There are alternatives to hoops, such as scroll bar frames and stretcher bars, so if you aren’t a fan of the hoop, check these out and see if you like using them instead.

Finally, you will need a good pair of really sharp scissors that are used exclusively for your stitch work. You may already be familiar with the stork scissors that many people use for embroidery and cross stitching, but of course, a normal pair also work, just make sure they are super pointy for cutting the fine threads accurately.

How to Cross Stitch

I won’t go into the details here on how to actually cross stitch because there are so many great resources already out there. The two websites I referred to the most were:

The Cross Stitch Guild



These two sites are really all you need to get started reading a pattern and making a cross stitch project of your own, but if you prefer books, I have also read parts of The Cross Stitcher’s Bible – see if your library has it (that is where I got mine!) because it has some great tips and techniques to improve your stitches as well as embellishments to try.

Pattern Ideas

There are so many really great cross stitch pattern designers out there. A good place to start is Etsy, but of course just Googling something you want to stitch is also quite effective (I found the Blue Jays Logo as a google image).

I already have a number designers on my “to stitch” list. Here are my favourites so far (maybe they will inspire you, too!):

The Frosted Pumpkin Stitchery

Satsuma Street

Crafty Like a Fox


andwabisabi cross stitch

sew sew n sew

Another neat website for some quick and simple designs is the Daily Cross Stitch website. Visit it everyday for a new free pattern!

You can also try your hand at creating your own design. You can convert any image into a cross stitch pattern by using a program that will turn it into a bunch of little squares, just like a cross stitch design. While I haven’t tried it myself (yet!), there are free options out there to try for yourself (just Google it).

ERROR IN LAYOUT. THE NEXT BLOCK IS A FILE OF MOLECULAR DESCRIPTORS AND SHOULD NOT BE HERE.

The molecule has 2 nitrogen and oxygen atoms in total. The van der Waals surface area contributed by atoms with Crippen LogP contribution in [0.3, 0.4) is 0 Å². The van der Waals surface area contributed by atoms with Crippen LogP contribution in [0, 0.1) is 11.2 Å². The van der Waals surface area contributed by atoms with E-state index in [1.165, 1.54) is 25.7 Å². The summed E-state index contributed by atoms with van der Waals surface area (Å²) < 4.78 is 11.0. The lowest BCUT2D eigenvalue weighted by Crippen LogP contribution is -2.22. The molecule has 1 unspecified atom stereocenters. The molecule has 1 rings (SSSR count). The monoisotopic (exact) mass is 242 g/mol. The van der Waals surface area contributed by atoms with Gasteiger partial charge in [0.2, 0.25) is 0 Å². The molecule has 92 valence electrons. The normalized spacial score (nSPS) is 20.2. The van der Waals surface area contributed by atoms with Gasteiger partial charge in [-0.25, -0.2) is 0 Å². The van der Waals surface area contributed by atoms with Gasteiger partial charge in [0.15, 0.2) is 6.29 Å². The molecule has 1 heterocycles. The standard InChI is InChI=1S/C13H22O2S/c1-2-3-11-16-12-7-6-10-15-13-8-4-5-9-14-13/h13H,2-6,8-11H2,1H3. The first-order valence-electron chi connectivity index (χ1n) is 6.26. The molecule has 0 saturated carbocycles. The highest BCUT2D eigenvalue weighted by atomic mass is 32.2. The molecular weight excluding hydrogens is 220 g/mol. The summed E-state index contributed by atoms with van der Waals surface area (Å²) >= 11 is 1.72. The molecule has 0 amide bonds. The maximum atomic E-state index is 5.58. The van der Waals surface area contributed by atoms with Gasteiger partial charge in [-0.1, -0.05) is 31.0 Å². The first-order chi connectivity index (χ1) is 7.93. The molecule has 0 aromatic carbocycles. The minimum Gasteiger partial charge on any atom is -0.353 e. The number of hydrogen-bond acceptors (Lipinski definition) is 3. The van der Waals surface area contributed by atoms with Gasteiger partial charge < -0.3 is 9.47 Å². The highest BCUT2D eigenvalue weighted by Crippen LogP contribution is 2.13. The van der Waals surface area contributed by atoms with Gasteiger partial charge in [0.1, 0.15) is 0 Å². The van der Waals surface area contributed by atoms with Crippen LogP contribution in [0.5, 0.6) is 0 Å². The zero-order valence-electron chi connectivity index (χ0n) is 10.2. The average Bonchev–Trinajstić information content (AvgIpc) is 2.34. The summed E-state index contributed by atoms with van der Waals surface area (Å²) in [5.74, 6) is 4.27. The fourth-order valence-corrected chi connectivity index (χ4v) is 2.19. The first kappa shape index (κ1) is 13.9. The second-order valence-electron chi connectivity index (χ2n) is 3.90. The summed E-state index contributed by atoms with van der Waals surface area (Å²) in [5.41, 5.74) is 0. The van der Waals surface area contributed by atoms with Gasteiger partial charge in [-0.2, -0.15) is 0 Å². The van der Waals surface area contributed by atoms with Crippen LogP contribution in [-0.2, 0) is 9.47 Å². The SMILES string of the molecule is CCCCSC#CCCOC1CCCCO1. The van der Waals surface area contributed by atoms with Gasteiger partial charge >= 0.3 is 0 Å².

Finishing techniques

Once you are done your project it is a good idea to wash it, even in just water, and to press it using an iron. This will remove any wrinkles and other things that may have gotten on your fabric while you were stitching.

Now you have a beautiful design on a piece of fabric, but what do you do with it?!? I simply put mine back in the hoop to frame it and sent it off to my brother. In the hoop, it can be hung up as a piece of art on your wall, or sit in a stand on a table. I followed the video by Shiny Happy World on how to frame using a hoop.

You can also place your work in a normal picture frame to hang on your wall. Or, you can turn it into a bookmark, a pin cushion, a pillow, a greeting card, etc. I have started a Pinterest board with ideas on what to do with cross stitch projects.

And that is all I have learned so far! I hope it helps you if you want to start to cross stitch, too. I highly recommend it as a relaxing craft.

For cuteness sent straight to your inbox, sign up for my amigurumi newsletter to receive emails filled with ami fun. You can also follow me on facebooktwitterinstagram, and pinterest to keep up to date on all things hookabee.
Until next time,
hookabee signature

Hand-dyeing yarn with food colouring: Sun method

hand-dyeing yarn with food colouring using the sun by @hookabeeI have wanted to dye yarn for a while now. Playing with colour and creating unique yarn that is all your own doing – so much fun! I researched different dyes, including acid dyes and natural dyes, but decided my first experiments would be with the safe and easy food colour dyes.